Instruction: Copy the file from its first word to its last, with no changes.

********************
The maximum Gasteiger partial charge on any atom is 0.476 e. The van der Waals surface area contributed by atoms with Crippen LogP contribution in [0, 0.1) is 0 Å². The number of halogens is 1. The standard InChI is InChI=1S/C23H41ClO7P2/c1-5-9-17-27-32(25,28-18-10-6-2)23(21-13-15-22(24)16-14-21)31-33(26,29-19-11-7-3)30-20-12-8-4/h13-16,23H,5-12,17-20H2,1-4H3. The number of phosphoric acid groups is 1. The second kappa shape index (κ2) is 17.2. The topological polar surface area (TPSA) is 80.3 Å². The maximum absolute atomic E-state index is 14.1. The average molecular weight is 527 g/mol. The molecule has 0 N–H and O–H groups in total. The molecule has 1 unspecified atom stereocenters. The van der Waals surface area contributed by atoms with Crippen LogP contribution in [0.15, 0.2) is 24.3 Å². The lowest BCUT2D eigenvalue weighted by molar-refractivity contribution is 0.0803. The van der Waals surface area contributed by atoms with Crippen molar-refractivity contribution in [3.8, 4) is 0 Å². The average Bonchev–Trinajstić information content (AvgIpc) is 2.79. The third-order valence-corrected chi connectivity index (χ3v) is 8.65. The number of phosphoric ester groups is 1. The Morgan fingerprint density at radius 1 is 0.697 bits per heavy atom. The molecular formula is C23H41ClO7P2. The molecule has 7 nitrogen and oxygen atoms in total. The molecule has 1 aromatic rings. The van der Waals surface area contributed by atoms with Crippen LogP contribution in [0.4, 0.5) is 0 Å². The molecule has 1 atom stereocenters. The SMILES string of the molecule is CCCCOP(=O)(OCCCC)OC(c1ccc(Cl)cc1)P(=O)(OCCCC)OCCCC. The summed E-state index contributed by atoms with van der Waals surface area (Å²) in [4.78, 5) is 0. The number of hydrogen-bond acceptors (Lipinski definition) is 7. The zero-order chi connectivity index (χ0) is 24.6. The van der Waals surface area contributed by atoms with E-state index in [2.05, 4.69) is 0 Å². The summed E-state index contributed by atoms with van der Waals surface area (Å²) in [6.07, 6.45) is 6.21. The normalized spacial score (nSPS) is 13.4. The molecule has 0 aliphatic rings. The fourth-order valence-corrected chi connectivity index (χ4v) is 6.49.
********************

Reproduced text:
The maximum Gasteiger partial charge on any atom is 0.476 e. The van der Waals surface area contributed by atoms with Crippen LogP contribution in [0, 0.1) is 0 Å². The number of halogens is 1. The standard InChI is InChI=1S/C23H41ClO7P2/c1-5-9-17-27-32(25,28-18-10-6-2)23(21-13-15-22(24)16-14-21)31-33(26,29-19-11-7-3)30-20-12-8-4/h13-16,23H,5-12,17-20H2,1-4H3. The number of phosphoric acid groups is 1. The second kappa shape index (κ2) is 17.2. The topological polar surface area (TPSA) is 80.3 Å². The maximum absolute atomic E-state index is 14.1. The average molecular weight is 527 g/mol. The molecule has 0 N–H and O–H groups in total. The molecule has 1 unspecified atom stereocenters. The van der Waals surface area contributed by atoms with Crippen LogP contribution in [0.15, 0.2) is 24.3 Å². The lowest BCUT2D eigenvalue weighted by molar-refractivity contribution is 0.0803. The van der Waals surface area contributed by atoms with Crippen molar-refractivity contribution in [3.8, 4) is 0 Å². The average Bonchev–Trinajstić information content (AvgIpc) is 2.79. The third-order valence-corrected chi connectivity index (χ3v) is 8.65. The number of phosphoric ester groups is 1. The Morgan fingerprint density at radius 1 is 0.697 bits per heavy atom. The molecular formula is C23H41ClO7P2. The molecule has 7 nitrogen and oxygen atoms in total. The molecule has 1 aromatic rings. The van der Waals surface area contributed by atoms with Crippen LogP contribution in [0.4, 0.5) is 0 Å². The molecule has 1 atom stereocenters. The SMILES string of the molecule is CCCCOP(=O)(OCCCC)OC(c1ccc(Cl)cc1)P(=O)(OCCCC)OCCCC. The summed E-state index contributed by atoms with van der Waals surface area (Å²) in [4.78, 5) is 0. The number of hydrogen-bond acceptors (Lipinski definition) is 7. The zero-order chi connectivity index (χ0) is 24.6. The van der Waals surface area contributed by atoms with E-state index in [2.05, 4.69) is 0 Å². The summed E-state index contributed by atoms with van der Waals surface area (Å²) in [6.07, 6.45) is 6.21. The normalized spacial score (nSPS) is 13.4. The molecule has 0 aliphatic rings. The fourth-order valence-corrected chi connectivity index (χ4v) is 6.49.